In 1906, Strunsky and her sister Rose joined American socialist William English Walling in Russia as correspondents reporting on the failed revolution of 1905. Anna and William married that year in Paris in a ceremony attended by Jean Longuet, the grandson of Karl Marx, and then returned to the United States, settling in New York City. Together they traveled and reported on the 1908 race riot in Springfield, Illinois, and called for efforts to deal with racial discrimination in the North. William Walling was among the cofounders of the National Association for the Advancement of Colored People (NAACP) in 1909. The couple had four children together before separating a decade later.

In 1915, Strunsky Walling published her second novel, Violette of Père Lachaise. It’s the story of a young flower seller who becomes an actor involved in social revolution. Strunsky Walling continued to write and speak about the labor movement and other progressive causes for several decades, until her death in 1964.

Strunsky Walling’s letters are also archived at the Yale University Library and appear in the new Gale collection. They include a letter from Upton Sinclair, asking if Strunsky Walling knows of anyone who would be interested in reprinting his novels dealing with labor problems in the United States. There is also correspondence with Jack London, Rose Pastor Stokes, Emma Goldman, and other prominent writers and political activists from the period.

An Unfiltered Look at History

When students use primary sources, they gain a firsthand, and often personal, glimpse into the lives of the people who have helped shape history.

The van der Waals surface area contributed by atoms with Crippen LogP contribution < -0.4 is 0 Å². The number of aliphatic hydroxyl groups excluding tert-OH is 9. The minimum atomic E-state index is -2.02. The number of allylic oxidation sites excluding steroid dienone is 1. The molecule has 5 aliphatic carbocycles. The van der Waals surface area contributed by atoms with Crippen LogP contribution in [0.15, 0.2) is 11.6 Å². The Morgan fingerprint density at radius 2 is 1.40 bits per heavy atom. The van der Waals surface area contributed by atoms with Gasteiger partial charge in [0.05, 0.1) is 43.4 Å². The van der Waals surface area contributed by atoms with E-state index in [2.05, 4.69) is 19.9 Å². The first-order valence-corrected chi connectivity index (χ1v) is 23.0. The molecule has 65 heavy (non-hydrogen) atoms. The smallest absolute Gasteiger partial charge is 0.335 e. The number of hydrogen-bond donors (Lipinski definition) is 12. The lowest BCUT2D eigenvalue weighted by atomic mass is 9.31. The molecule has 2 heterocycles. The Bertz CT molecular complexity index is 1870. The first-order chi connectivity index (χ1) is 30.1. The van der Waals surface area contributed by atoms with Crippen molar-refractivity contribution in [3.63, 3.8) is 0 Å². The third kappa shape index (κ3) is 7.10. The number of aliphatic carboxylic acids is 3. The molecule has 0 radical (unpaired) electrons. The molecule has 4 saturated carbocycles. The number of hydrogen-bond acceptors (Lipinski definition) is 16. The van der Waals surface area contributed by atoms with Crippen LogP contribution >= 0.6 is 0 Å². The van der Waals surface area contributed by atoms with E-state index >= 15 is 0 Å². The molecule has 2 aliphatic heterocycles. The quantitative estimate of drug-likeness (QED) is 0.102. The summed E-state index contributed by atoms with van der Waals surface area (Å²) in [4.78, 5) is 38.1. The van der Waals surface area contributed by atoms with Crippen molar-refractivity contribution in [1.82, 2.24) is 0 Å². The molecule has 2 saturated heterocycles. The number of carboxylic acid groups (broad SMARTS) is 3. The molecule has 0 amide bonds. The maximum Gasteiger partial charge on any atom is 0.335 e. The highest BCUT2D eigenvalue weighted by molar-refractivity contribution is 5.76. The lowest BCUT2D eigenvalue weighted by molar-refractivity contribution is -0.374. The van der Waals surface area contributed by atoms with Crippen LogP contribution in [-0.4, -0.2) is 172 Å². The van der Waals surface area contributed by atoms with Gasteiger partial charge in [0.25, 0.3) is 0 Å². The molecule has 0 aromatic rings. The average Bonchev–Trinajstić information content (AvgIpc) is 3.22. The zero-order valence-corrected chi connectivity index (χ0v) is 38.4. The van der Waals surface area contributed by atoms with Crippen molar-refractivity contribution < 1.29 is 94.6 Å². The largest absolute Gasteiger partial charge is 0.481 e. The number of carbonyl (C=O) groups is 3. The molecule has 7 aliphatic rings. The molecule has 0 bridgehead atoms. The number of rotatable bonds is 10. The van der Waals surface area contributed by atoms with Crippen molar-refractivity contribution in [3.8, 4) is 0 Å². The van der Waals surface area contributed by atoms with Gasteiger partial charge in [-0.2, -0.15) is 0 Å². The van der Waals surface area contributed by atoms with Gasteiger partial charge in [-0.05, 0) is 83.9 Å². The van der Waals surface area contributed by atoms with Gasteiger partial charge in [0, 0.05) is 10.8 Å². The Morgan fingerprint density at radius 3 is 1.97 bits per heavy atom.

Gale’s Political Extremism and Radicalism archive won the 2022 SIIA CODiE award for Best Library Reference or Educational Database and the Platinum Award at the 2022 Modern Library Awards. This third collection expands its range to cover the events and thinkers of the Far Left in the twentieth century.

As educators in North America observe Women’s History Month by recognizing the contributions of women to our society, Political Extremism and Radicalism: Global Communist and Socialist Movements offers an abundant trove of eyewitness accounts that can help researchers and students better understand the vital role that women such as Rose Pastor Stokes and Anna Strunsky Walling played in the North American labor movement.

In the process, students will also gain a deeper understanding of what life was like for women during the early part of the twentieth century—and how the actions and achievements of these pioneers paved the way for life as we know it today.

To learn more about socialist, communist, and Far-Left political movements in the twentieth century, please fill out our form.

About the Author

Lucy Dow is an associate acquisitions editor at Gale, part of Cengage Group. This allows her to indulge her passion for historical primary sources of all kinds. She previously studied eighteenth- and nineteenth-century British history.